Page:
We’d like to see this conversation grow on the apparent disconnect between articulating our value with our values, especially in relation to information literacy instruction. We have submitted for consideration a proposal for an ACRL Instruction Section Current Issue Discussion Group at ALA Annual with the hope that other instruction librarians are also concerned about the apparent disconnect between our value and our values. However, it is likely that the proposal is too philosophical to be accepted, so we’d love to get your feedback here, at the Library Juice Blog, or via personal email.
Can we articulate our Core Values while also demonstrating our value in economic terms? Do we risk losing our value as defenders/providers of equity of access, free speech, intellectual freedom, and the public good if we concede to the narrative of crisis fueling the value initiative? How do we fit our Core Values into our information literacy learning outcomes? Is it possible to re-orient the conversation in order to re-value conceptions of value?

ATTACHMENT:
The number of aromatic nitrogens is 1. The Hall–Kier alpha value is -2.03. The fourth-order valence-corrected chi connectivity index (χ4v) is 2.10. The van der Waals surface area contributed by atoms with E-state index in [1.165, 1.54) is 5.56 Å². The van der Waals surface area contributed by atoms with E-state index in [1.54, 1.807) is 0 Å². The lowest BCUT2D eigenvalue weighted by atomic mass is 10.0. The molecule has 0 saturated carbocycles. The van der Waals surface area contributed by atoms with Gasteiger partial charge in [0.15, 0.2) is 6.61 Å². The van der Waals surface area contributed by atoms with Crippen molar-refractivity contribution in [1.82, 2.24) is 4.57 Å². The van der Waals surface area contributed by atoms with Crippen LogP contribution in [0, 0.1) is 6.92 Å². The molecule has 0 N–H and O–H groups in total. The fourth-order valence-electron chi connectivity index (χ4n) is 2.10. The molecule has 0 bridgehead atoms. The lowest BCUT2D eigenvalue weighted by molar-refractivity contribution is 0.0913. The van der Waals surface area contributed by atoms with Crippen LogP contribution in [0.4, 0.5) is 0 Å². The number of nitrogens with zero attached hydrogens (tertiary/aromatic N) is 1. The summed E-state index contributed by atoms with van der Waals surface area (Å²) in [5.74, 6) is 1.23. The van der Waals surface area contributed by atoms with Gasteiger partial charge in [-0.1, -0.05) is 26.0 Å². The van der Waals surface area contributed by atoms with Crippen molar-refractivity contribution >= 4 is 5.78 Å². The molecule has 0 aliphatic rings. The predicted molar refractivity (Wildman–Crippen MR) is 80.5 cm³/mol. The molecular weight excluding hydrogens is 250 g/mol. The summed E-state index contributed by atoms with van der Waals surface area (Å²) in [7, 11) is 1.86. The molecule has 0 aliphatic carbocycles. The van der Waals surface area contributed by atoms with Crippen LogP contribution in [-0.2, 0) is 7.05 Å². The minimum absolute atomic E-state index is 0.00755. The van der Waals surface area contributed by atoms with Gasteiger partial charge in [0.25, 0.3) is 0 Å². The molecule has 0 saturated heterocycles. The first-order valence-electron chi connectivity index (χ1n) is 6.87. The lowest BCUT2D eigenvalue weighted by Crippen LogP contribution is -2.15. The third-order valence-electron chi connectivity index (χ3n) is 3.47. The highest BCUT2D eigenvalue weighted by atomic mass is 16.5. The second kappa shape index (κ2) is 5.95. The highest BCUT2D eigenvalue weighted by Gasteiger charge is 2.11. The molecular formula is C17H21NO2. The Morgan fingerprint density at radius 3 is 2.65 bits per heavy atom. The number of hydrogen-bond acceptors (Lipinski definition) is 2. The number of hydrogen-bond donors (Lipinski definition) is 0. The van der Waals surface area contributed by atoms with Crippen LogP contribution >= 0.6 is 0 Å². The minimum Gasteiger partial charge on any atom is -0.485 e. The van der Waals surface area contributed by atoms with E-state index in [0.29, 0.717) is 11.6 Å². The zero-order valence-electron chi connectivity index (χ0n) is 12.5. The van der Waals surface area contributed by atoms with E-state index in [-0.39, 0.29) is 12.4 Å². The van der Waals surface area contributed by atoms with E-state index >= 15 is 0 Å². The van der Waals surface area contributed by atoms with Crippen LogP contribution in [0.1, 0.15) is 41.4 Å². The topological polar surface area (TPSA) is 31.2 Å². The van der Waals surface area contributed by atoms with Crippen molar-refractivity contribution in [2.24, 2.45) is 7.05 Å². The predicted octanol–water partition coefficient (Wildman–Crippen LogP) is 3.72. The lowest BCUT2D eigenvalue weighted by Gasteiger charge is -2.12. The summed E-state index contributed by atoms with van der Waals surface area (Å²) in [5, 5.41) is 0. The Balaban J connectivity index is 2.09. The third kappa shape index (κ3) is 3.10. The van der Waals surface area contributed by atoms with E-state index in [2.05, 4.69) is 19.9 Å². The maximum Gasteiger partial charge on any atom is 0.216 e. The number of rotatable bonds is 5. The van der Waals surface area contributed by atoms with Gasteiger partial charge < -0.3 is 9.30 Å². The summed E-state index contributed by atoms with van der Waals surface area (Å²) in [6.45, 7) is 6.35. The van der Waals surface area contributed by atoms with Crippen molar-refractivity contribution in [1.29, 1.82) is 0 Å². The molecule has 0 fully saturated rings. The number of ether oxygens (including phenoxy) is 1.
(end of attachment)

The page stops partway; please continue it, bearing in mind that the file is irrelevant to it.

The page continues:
Lua Gregory & Shana Higgins
American Library Association. (2004). Core values of librarianship. Retrieved from http://www.ala.org/offices/oif/statementspols/corevaluesstatement/corevalues.
Association of College and Research Libraries. (2012). Connect, collaborate, and communicate: A report from the value of academic libraries summits. Prepared by Karen Brown and Kara J. Malenfant. Chicago: Association of College and Research Libraries.
Fister, B. (2012, August 28). The self-centered library: A paradox. Inside Higher Ed. Retrieved from http://www.insidehighered.com/blogs/library-babel-fish/self-centered-library-paradox.
Fister, B. (2012, September 19). What libraries should be: A values proposition. Inside Higher Ed. Retrieved from http://www.insidehighered.com/blogs/library-babel-fish/what-libraries-should-be-values-proposition.
Ford, E. (2012, August 8). What we do and why we do it? In the Library With a Lead Pipe. Retrieved from http://www.inthelibrarywiththeleadpipe.org/2012/what-do-we-do-and-why-do-we-do-it/.
Oakleaf, M. (2010). The value of academic libraries: A comprehensive research review and report. Chicago: Association of College and Research Libraries.
Wilson, R. M. S., Stenson, J., & Oppenheim, C. (2000). Valuation of information assets. Loughborough: Loughborough University.